38. ^ Roberts, Dan; Gibson, Owen (1 July 2015). "Hillary Clinton lobbied by Cherie Blair to meet Qatari royal, emails reveal". Archived from the original on 6 September 2015. Retrieved 1 September 2015.
  39. ^ "Hillary Clinton may have broken US secrecy rules with emails from Tony Blair and Downing Street" Archived 2 September 2015 at the Wayback Machine, 1 September 2015.
  40. ^ Blair, Cherie (3 July 2015). "I did not lobby on behalf of Qatari royal". Archived from the original on 5 September 2015. Retrieved 1 September 2015.
  41. ^ Harding, Luke (1 September 2015). "Hillary Clinton emails: Cherie Blair lobbied for Qatari crown prince". Archived from the original on 5 September 2015. Retrieved 1 September 2015.
  42. ^ Sherwell, Philip (9 September 2015). "Amal Clooney v Cherie Blair: Maldives paradise islands stage battle of UK female lawyers". Archived from the original on 11 September 2015. Retrieved 21 September 2015.
  43. ^ "Conduct of trial of Maldives' ex-President raises serious concerns". United Nations. Archived from the original on 23 July 2017. Retrieved 21 September 2015.
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  47. ^ "Cherie Blair suffers miscarriage". BBC News. 6 August 2002. Archived from the original on 24 January 2003. Retrieved 19 October 2013.
  48. ^ Mcdonagh, Melanie (13 September 2009). "Names that mean trouble". Sunday Times. London, UK. Archived from the original on 28 July 2011.
  49. ^ Blair, Cherie (27 October 2016). "Equality between men and women is still 170 years away". The Independent. Retrieved 28 October 2016. Last week Tony and I were delighted to welcome our first grandchild into the family.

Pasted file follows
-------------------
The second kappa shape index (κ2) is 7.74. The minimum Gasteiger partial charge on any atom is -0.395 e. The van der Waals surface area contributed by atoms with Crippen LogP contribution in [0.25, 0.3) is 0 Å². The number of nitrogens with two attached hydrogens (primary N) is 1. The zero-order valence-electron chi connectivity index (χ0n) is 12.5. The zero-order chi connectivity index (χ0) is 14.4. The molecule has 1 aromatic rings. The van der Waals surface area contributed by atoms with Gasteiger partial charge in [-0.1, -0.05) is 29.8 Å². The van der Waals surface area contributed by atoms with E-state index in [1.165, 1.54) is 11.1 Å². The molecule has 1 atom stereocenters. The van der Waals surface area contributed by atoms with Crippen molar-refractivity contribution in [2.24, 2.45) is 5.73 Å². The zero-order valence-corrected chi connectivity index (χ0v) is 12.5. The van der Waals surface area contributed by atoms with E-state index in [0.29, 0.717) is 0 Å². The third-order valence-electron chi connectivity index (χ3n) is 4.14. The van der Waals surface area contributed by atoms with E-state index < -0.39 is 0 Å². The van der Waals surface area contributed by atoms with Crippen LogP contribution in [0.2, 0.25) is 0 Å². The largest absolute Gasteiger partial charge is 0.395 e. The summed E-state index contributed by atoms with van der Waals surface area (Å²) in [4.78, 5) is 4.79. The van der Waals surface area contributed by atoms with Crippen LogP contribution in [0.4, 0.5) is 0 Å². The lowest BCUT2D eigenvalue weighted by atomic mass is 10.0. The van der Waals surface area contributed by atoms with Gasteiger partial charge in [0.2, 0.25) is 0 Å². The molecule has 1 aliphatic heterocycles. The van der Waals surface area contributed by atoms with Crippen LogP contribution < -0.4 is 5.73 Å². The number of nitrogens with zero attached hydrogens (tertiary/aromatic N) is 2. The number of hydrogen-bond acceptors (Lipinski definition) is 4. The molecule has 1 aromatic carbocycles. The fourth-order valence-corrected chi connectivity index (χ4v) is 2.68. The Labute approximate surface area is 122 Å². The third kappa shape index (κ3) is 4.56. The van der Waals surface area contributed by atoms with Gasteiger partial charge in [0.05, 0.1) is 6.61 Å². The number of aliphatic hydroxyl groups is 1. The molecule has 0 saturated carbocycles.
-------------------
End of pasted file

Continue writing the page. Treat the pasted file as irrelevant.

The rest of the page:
50. ^ Kettle, Martin (17 May 2008). "Martin Kettle interviews Cherie Blair". The Guardian. London. Archived from the original on 21 October 2013. Retrieved 19 October 2013.
  51. ^ Conlan, Tara (26 March 2008). "Cherie Booth tackles street crime with Channel 4". The Guardian. London. Archived from the original on 21 October 2013. Retrieved 19 October 2013.
  52. ^ "Faith". The Times. London. Archived from the original on 8 October 2011. Retrieved 19 October 2013.
  53. ^ "Blair: end Church's hard line on birth control". Herald Scotland. 31 August 2009. Archived from the original on 22 May 2013.
  54. ^ Bush, George W. (2010). Decision Points. New York, NY: Crown Publishers. p. 231. ISBN 978-0-307-59061-9.
  55. ^ Blair, Cherie (2008). Book cover.
  56. ^ CBC Television, 1 June 2008; interview by Carole MacNeil.
  57. ^ Ebert, Roger. "The Queen Movie Review & Film Summary (2006) | Roger Ebert". Archived from the original on 25 July 2017. Retrieved 15 December 2017.
  58. ^ "TLS - Times Literary Supplement". Archived from the original on 8 May 2009. Retrieved 31 May 2008. (subscription required)
  59. ^ Goodfellow, Melanie (19 June 2019). "Cherie Blair signs on as executive producer for Jerusalem-set drama 'The Rock Pile'". Screen. Retrieved 30 April 2020.
  60. ^ "100 Women: Who took part?". BBC News. 20 October 2013. Retrieved 18 December 2022.

Cited texts[edit]

External links[edit]

External video
video icon ‘Twiggy’ Forrest and Cherie Blaire call for tougher modern slavery laws, Matter Of Fact With Stan Grant, ABC News
Academic offices
Preceded by Chancellor of Liverpool John Moores University
Succeeded by
Orders of precedence in the United Kingdom
Preceded by Wife of a Knight of the Garter Succeeded by